Background: We incorporated the latest available information to evaluate the net benefit of using resistance testing in HIV-infected patients with virological failure.
Methods: Meta-analysis of randomized controlled trials comparing the clinical impact of selecting antiretroviral therapy according to results of resistance testing (phenotype or genotype) or according to the standard of care. The population studied included HIV-infected patients with virological failure. The outcome measures were the proportion of patients with HIV-RNA below the detection limit, and the decline in HIV-RNA and increase in CD4 lymphocyte count at the end of follow-up (< or = 24 weeks). Clinical trials were identified through searches in MEDLINE, EMBASE and proceedings from major infectious diseases meetings.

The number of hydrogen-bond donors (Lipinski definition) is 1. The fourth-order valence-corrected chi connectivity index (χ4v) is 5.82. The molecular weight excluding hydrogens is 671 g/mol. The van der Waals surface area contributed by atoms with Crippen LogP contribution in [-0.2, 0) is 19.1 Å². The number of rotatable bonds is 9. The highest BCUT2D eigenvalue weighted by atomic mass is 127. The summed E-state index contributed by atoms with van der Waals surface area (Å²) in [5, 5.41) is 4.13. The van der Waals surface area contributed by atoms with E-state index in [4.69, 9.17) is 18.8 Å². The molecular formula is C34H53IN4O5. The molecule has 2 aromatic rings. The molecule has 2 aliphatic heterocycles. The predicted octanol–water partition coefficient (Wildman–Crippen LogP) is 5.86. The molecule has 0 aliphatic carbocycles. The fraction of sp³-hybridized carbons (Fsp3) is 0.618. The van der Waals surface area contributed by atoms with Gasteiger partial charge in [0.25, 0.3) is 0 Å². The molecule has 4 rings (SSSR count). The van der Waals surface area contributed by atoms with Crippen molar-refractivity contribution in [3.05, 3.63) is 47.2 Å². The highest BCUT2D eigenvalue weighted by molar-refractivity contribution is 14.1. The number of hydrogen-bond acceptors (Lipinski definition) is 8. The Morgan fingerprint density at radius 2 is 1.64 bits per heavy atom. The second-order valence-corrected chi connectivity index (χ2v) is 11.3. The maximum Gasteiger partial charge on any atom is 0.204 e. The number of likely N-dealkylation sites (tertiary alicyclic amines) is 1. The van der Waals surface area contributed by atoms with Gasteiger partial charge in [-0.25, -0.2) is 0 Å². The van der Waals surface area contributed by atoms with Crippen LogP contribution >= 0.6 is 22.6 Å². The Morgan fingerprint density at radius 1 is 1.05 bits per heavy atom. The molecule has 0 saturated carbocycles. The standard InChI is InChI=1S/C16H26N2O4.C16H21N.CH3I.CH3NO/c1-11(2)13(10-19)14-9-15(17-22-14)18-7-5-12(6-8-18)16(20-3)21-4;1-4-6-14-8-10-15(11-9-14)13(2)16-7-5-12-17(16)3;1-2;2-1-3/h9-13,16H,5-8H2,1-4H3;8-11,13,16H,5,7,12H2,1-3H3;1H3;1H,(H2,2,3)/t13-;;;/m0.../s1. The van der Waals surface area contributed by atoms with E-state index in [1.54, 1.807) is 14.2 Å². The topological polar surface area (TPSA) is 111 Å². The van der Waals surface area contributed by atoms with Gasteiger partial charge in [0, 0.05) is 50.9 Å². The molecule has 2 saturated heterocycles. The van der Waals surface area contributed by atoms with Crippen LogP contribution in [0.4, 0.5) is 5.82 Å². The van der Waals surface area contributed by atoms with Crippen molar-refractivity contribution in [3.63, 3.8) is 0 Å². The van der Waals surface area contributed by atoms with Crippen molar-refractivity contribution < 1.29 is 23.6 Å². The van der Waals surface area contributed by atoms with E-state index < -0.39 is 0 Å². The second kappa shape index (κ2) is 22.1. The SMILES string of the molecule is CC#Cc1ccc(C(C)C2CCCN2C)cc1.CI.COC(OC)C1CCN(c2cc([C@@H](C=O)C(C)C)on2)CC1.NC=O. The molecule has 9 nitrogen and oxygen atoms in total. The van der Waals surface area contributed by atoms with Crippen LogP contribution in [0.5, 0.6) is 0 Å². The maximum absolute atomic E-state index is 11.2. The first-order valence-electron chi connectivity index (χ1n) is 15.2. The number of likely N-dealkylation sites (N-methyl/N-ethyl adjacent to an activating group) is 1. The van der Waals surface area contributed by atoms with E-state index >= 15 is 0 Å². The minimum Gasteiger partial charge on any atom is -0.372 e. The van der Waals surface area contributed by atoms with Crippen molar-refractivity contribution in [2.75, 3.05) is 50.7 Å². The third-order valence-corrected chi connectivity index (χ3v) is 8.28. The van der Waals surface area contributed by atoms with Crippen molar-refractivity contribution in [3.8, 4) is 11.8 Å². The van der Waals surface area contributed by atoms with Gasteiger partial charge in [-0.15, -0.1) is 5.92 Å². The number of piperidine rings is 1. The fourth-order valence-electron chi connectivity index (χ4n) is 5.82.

Results: Eight trials including a total of 1810 patients were eligible. Therapy guided by resistance testing resulted in a higher percentage of patients with HIV-1 RNA below the detection limit at the end of follow-up (< or = 24 weeks) as compared with the standard of care (40.2% vs. 32.9%). The pooled risk ratio was 1.23; 95% CI 1.09-1.40, p = 0.0009; test for heterogeneity I(2)=0%; p = 0.46). The number needed to treat [NNT] was 13 (95% CI: 9-25). Subgroup analysis showed greater benefits in therapy guided by genotype testing with expert interpretation, when compared with standard of care (NNT: 5; 95% CI: 3-9; p = 0.06). The heterogeneity among trials for evaluating HIV-1 RNA decline and CD4 lymphocyte cell count increase made unfeasible pooling the results across studies.
Conclusion: Genotype testing with expert interpretation showed the greatest benefit for guiding therapy in patients with HIV infection and virological failure.